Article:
The PV plant complex located in the study area has a total annual electricity generation of about 18 GW based on renewable portfolio standard (RSP) projects [28], and it can produce up to 89 MW per day. It has the highest concentration of renewable energy generation facilities in Korea [29] (Figure 3). Assuming that the entire complex is composed of 300 W solar panels, it includes about 5.33 million solar panels with a total PV panel area of about 10.31 km2 [30]. As most of the PV plants in the study area are in coastal areas with an altitude of less than 50 m and an inclination of less than 6%, it was expected that errors caused by topographic effects in SAR images, including foreshortening, layover, and shadowing, would be reduced compared to those of complexes in other areas.

2.2. Dataset Configuration

The raw data used to build the dataset for machine learning were from Sentinel-1 images acquired in 2020. First, the signal characteristics of the PV panels in the study area were analyzed. PV panels as persistent scatterers have several characteristics in SAR images. First, they exhibit a specific range of signal strengths. As shown in Figure 4, the studied panels had signal strengths from –14 dB to 2 dB, with a peak at –8 dB. Second, they show consistent but low signal strengths at the temporal baseline of SAR images (Figure 4). This is assumed to occur because of the low roughness of the PV panel surface and the constant azimuth angle, which causes most electromagnetic signals emitted from the SAR satellite to deviate in the direction of the reflection angle [31]. In this study, learning data for machine learning were constructed using these characteristics.

Sentinel-1, a C-band SAR satellite, can implement terrain observation with progressive scans (TOPS) in azimuth mode [32]. The satellite operates in four exclusive acquisition modes with different spatial resolutions and shooting ranges. The interferometric wide swath mode (IW) is widely used in applications related to interferometric synthetic aperture radar (InSAR). In IW mode, the reflected signal data of the radar pulse can be acquired, with excellent resolution (10 m), over a large area all at once. It captures three subswaths and a total swath width of more than 250 km. It also features spatial resolution (single look complex (SLC); ) with a repeat cycle of at least 6 days, and SLC images can be downloaded free of charge for research purposes. This characteristic can be very useful in studies monitoring changes in the ground surface through time.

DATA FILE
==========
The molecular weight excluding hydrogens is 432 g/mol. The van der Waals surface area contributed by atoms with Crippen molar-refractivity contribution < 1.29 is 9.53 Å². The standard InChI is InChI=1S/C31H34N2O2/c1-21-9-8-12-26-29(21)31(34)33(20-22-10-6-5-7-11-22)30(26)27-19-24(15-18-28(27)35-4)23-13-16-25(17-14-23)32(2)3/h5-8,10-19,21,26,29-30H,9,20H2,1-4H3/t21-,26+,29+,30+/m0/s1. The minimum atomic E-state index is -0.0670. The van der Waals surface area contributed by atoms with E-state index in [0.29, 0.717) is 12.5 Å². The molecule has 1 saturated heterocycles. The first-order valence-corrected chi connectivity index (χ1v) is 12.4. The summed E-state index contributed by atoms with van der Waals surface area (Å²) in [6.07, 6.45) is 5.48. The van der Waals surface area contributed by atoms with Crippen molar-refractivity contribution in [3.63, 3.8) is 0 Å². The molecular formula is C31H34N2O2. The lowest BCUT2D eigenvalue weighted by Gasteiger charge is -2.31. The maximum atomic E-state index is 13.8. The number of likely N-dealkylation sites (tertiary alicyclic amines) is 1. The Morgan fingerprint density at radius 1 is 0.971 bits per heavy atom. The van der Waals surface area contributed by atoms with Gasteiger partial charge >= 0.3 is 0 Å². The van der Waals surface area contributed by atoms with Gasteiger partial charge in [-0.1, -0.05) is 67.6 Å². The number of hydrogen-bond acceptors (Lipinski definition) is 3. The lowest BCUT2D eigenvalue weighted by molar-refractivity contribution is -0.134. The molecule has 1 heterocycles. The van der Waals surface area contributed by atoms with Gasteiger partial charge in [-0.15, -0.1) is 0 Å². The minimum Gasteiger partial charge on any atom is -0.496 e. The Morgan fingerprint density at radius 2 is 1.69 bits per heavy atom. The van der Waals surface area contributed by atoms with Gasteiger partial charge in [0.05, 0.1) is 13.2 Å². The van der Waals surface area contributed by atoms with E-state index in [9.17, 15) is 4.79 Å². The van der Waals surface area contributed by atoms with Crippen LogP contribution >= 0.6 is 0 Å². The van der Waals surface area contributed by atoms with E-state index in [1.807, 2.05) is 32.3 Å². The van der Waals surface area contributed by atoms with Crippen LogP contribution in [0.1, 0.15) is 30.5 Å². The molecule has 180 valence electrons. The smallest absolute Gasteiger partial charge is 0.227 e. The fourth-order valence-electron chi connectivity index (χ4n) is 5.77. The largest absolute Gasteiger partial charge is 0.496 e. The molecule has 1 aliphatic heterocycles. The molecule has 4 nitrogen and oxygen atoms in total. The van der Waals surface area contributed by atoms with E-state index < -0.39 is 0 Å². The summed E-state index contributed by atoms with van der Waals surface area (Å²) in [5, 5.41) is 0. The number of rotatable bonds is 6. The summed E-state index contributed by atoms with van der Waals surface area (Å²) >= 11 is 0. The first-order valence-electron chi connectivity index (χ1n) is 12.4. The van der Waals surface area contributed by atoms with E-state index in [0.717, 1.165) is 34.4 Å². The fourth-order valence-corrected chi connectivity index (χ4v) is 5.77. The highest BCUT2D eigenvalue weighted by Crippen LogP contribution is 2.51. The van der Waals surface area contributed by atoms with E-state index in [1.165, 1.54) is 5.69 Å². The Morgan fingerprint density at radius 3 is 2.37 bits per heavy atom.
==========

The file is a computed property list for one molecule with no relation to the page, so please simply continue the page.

In this study, IW mode GRD Level 1 amplitude image data captured by Sentinel-1A and Sentinel-1B from January 2020 to April 2021 were used. With the goal of detecting fixed artificial structures (PV panels), we did not determine the sensitivity of the polarization direction. To construct machine learning data, both vertical transmit and vertical-received (VV) and vertical transmit and horizontal-received (VH) polarization data and imaging modules (ascending and descending) were used.

Sentinel-1 SAR C-band ground range-detected (GRD) log-scaling datasets were processed using the Python programming language in the application programming interface (API) provided by ESA’s Copernicus Earth Engine Data. The datasets were updated on daily basis and accessible within about 2 days after capture [33]. For this study, 98 GRD amplitude images taken in 2020 were used as learning data. These were stacked by dividing them at each month by direction and polarization.

Since SAR satellites have active sensors, the images obtained from them generally contain various noises. Of such noise, speckle noise has a characteristic of multiplicative noise, which degrades the quality of the SAR images and causes information loss [34]. The Sentinel-1 GRD images used in this study can cause errors in object identification due to salt-and-pepper noise, as shown in Figure 5(b). In addition, the mission of the Sentinel-1 satellite was to map large areas with simple objects including forests, lakes, and rivers, rather than areas with various objects such as cities. Accordingly, a more common method of removing noise is required [34]. The most common and effective noise reduction for this type of noise is to use a median filter [35]. In this study, a median filter with low computational complexity was used to quickly and efficiently construct the large amount of training data required for AI algorithms. The kernel size can be expressed as ~, and there is no degradation of spatial resolution by applying median filter to temporal resolution. The spatial resolution of the Sentitnel-1 GRDH image is about 10 m, which is rather low to detect a solar panel, so it was determined that the kernel that affects the spatial resolution could not be used during the noise removal process. The SAR training datasets were set monthly for the ascending and descending orbit GRD images taken for 14 months from January 2020 to February 2021; 2–6 images of the same scene were stacked, and the noise of the entire image was consistently removed by applying a median filter. This approach has the advantage of coherently correlating speckle signals [36]. By stacking the images, it can be seen that the characteristics of PV panels on the ground are more clearly observed, as shown in Figures 5(c) and 5(d).